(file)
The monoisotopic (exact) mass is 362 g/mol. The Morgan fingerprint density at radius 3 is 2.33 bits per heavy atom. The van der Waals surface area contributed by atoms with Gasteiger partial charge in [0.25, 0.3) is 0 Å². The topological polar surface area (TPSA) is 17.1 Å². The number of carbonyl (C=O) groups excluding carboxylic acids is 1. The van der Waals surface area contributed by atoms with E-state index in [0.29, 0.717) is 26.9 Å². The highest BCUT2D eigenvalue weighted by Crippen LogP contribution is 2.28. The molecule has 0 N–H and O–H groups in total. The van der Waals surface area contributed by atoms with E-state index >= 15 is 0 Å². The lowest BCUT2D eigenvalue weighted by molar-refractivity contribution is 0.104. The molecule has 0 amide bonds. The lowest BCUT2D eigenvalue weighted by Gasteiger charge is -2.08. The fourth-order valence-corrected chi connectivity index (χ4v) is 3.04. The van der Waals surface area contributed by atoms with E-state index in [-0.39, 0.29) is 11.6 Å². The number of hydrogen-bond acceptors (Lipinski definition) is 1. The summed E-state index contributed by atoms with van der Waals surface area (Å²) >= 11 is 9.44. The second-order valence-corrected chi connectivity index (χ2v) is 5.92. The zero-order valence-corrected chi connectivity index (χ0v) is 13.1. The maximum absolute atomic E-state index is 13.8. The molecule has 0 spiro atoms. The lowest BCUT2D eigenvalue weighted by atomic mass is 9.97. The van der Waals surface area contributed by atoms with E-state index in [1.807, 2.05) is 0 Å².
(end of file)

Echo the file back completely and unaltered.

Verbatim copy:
The monoisotopic (exact) mass is 362 g/mol. The Morgan fingerprint density at radius 3 is 2.33 bits per heavy atom. The van der Waals surface area contributed by atoms with Gasteiger partial charge in [0.25, 0.3) is 0 Å². The topological polar surface area (TPSA) is 17.1 Å². The number of carbonyl (C=O) groups excluding carboxylic acids is 1. The van der Waals surface area contributed by atoms with E-state index in [0.29, 0.717) is 26.9 Å². The highest BCUT2D eigenvalue weighted by Crippen LogP contribution is 2.28. The molecule has 0 N–H and O–H groups in total. The van der Waals surface area contributed by atoms with E-state index >= 15 is 0 Å². The lowest BCUT2D eigenvalue weighted by molar-refractivity contribution is 0.104. The molecule has 0 amide bonds. The lowest BCUT2D eigenvalue weighted by Gasteiger charge is -2.08. The fourth-order valence-corrected chi connectivity index (χ4v) is 3.04. The van der Waals surface area contributed by atoms with E-state index in [-0.39, 0.29) is 11.6 Å². The number of hydrogen-bond acceptors (Lipinski definition) is 1. The summed E-state index contributed by atoms with van der Waals surface area (Å²) >= 11 is 9.44. The second-order valence-corrected chi connectivity index (χ2v) is 5.92. The zero-order valence-corrected chi connectivity index (χ0v) is 13.1. The maximum absolute atomic E-state index is 13.8. The molecule has 0 spiro atoms. The lowest BCUT2D eigenvalue weighted by atomic mass is 9.97. The van der Waals surface area contributed by atoms with E-state index in [1.807, 2.05) is 0 Å².